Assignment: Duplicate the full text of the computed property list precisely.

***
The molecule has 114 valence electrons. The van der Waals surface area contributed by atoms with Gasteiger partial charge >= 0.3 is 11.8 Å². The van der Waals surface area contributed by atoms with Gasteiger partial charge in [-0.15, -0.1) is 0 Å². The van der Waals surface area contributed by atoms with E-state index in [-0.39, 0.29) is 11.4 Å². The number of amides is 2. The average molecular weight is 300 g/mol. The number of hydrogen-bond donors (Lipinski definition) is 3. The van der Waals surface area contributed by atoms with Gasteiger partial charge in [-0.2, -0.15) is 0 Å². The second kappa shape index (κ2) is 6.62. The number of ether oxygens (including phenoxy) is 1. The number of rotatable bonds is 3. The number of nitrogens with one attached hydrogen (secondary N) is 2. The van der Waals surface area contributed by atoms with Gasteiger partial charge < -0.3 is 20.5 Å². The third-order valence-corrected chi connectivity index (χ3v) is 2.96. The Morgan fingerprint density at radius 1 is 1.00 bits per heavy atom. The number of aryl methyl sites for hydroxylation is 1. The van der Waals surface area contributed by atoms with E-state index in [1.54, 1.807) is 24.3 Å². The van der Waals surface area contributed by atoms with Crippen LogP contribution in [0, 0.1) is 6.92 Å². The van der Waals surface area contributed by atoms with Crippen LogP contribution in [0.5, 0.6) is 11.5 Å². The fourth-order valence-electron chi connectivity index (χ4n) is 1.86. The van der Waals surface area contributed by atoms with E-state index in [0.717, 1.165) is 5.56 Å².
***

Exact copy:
The molecule has 114 valence electrons. The van der Waals surface area contributed by atoms with Gasteiger partial charge >= 0.3 is 11.8 Å². The van der Waals surface area contributed by atoms with Gasteiger partial charge in [-0.15, -0.1) is 0 Å². The van der Waals surface area contributed by atoms with E-state index in [-0.39, 0.29) is 11.4 Å². The number of amides is 2. The average molecular weight is 300 g/mol. The number of hydrogen-bond donors (Lipinski definition) is 3. The van der Waals surface area contributed by atoms with Gasteiger partial charge in [-0.2, -0.15) is 0 Å². The second kappa shape index (κ2) is 6.62. The number of ether oxygens (including phenoxy) is 1. The number of rotatable bonds is 3. The number of nitrogens with one attached hydrogen (secondary N) is 2. The van der Waals surface area contributed by atoms with Gasteiger partial charge < -0.3 is 20.5 Å². The third-order valence-corrected chi connectivity index (χ3v) is 2.96. The Morgan fingerprint density at radius 1 is 1.00 bits per heavy atom. The number of aryl methyl sites for hydroxylation is 1. The van der Waals surface area contributed by atoms with E-state index in [1.54, 1.807) is 24.3 Å². The van der Waals surface area contributed by atoms with Crippen LogP contribution in [0, 0.1) is 6.92 Å². The van der Waals surface area contributed by atoms with Crippen LogP contribution in [0.5, 0.6) is 11.5 Å². The fourth-order valence-electron chi connectivity index (χ4n) is 1.86. The van der Waals surface area contributed by atoms with E-state index in [0.717, 1.165) is 5.56 Å².